The Employment Assistance Fund provides funding for eligible people with disabilities to cover the cost of a whole range of supports and services that can ensure a safe and productive working environment.
The Employment Assistance Fund, or EAF, has helped thousands of people with disabilities to get the supports they need at work. Deborah Fairbairn is one of those people.
“I was born blind in my left eye. It wasn’t picked up by doctors until I was seven. I had a little incident where I ran into a brick wall and was taken to hospital because I was knocked out. And they then realised that there was a problem with my vision,” Deborah told Inform.
Deborah’s condition affects her depth perception and visual field and a stigmatism in her right eye impacts how she views written material. She also has glare sensitivity which can make using computers in high light areas challenging. Deborah’s vision impairment didn’t impact her working life until about fifteen years ago.
“I was doing data entry and I was having a very difficult time seeing the information that I had to use to put onto the screen. And my job was in jeopardy, because I wasn’t able to see the data that I was required to data enter,” Deborah explained. “If I couldn’t do the job, I wouldn’t be able to remain in the job.”
It was at this point that Deborah learned about the Employment Assistance Fund through the Disability Officer at the organisation she worked for. The Employment Assistance Fund provided Deborah with a range of assistive technology that ensured she could continue working.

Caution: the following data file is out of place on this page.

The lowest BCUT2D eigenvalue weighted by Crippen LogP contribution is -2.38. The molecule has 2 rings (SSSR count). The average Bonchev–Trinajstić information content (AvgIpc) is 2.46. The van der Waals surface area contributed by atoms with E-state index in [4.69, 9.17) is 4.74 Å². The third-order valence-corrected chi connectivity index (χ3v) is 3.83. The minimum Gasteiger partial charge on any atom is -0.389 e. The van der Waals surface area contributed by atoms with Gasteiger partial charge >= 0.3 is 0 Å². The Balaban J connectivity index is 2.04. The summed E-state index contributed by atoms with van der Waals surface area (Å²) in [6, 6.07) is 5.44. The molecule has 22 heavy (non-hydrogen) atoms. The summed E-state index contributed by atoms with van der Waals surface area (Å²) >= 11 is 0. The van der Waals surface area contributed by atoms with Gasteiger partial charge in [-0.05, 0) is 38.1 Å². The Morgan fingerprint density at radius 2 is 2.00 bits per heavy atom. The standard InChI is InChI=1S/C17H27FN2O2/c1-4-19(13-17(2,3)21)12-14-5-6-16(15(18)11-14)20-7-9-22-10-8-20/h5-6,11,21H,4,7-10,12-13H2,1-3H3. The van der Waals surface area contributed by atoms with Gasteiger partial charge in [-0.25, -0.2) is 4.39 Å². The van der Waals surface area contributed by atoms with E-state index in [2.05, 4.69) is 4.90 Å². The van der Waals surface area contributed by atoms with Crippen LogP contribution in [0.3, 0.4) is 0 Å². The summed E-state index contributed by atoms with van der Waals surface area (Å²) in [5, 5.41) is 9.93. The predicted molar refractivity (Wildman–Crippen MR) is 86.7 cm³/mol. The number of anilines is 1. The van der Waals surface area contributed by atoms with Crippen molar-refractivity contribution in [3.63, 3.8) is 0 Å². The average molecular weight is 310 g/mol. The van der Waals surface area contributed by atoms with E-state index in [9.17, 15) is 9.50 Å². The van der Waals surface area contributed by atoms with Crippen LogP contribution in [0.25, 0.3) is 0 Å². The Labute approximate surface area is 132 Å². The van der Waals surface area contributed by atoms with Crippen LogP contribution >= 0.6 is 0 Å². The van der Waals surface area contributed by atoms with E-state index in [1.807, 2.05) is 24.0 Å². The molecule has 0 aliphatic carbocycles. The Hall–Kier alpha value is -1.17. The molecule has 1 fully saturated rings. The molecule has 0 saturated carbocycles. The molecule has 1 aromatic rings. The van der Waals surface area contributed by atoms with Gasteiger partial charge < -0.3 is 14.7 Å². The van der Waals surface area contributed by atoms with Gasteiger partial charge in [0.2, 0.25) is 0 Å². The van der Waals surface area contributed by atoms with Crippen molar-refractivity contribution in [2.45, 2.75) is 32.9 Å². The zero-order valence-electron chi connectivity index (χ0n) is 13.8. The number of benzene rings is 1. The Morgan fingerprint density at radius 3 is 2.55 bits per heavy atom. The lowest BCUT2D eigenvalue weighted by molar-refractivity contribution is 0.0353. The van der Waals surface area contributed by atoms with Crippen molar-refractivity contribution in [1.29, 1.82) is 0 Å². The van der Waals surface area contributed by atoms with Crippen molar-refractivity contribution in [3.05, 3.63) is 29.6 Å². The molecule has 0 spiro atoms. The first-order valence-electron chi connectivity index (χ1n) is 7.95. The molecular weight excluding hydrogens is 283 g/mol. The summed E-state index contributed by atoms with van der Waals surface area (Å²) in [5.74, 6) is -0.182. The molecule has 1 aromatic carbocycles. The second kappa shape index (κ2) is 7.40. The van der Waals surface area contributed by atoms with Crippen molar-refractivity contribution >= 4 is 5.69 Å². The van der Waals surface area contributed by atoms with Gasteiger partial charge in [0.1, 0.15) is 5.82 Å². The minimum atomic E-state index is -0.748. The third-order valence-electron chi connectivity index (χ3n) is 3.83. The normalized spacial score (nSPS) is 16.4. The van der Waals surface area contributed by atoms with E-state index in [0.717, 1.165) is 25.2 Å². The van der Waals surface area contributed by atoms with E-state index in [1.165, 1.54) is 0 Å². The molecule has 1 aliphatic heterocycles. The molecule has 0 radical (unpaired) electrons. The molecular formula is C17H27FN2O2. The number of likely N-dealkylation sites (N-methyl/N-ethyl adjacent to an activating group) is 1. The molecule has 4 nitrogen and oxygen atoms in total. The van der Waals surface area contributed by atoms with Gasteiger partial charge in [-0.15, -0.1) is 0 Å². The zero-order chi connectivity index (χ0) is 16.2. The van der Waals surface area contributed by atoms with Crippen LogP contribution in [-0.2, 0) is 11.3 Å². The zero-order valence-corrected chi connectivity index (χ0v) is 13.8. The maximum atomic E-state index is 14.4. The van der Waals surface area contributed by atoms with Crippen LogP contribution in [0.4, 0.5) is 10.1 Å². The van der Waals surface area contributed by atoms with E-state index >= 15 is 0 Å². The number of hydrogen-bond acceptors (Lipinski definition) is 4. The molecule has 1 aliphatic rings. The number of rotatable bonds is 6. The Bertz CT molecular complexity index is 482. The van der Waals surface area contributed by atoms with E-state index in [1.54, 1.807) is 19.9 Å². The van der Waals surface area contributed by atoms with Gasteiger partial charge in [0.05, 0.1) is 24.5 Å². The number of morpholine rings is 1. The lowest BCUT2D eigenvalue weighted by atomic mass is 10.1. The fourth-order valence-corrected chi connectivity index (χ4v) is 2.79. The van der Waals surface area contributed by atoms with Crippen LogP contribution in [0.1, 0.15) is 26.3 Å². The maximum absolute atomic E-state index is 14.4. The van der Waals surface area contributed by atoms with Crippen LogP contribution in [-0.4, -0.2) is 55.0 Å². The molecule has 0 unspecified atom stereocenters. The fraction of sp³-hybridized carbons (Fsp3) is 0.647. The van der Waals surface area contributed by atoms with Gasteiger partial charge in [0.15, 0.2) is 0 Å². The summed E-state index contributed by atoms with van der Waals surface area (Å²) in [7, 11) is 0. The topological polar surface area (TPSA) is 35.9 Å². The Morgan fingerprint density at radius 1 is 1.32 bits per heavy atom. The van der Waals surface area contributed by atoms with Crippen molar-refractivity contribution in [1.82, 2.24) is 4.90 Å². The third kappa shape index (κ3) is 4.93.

“I then became the fastest data entry person in our team thanks to that assistance,” Deborah said.
More than just workplace modifications
Camille Greenwell, the Client Support manager for the advisory and workplace modification teams at JobAccess says that people are often surprised at the wide range of modifications and services that are available through the Employment Assistance Fund as well as the significant impacts they can have on their productivity.
Some of those modifications and supports include:
- the cost of making adjustments to your physical workplace
- modifications to work vehicles
- special equipment for the workplace
- information and communication devices
- Auslan interpreting services
- specialist services for employees with specific learning disorders and mental health conditions
- disability awareness training for the workplace (including deafness awareness)
- mental health awareness and first aid training.
“A few of the examples in relation to that is that a person with limited vision might find using a software program such as ZoomText to enlarge the font, very useful. And that would mean they would be able to access information on the computer. If a person has no vision, a program such as Jaws will actually read out text and again, that makes the information on a computer accessible to somebody,” Camille explains.
”We might also do something like building modifications for people not able to fully access a workplace. For example, somebody who uses a wheelchair might need a ramp to navigate a change of ground level.”
“We’re here to help people with disability to get work, keep work and progress their careers and workplace adjustments can help create a level playing field. And with small solutions, we can make big differences.”
There are some eligibility criteria for accessing the EAF and you can find those on the JobAccess website. Once you’ve confirmed your eligibility, you can make your application online. And that’s something that JobAccess can assist you with if you need some extra support.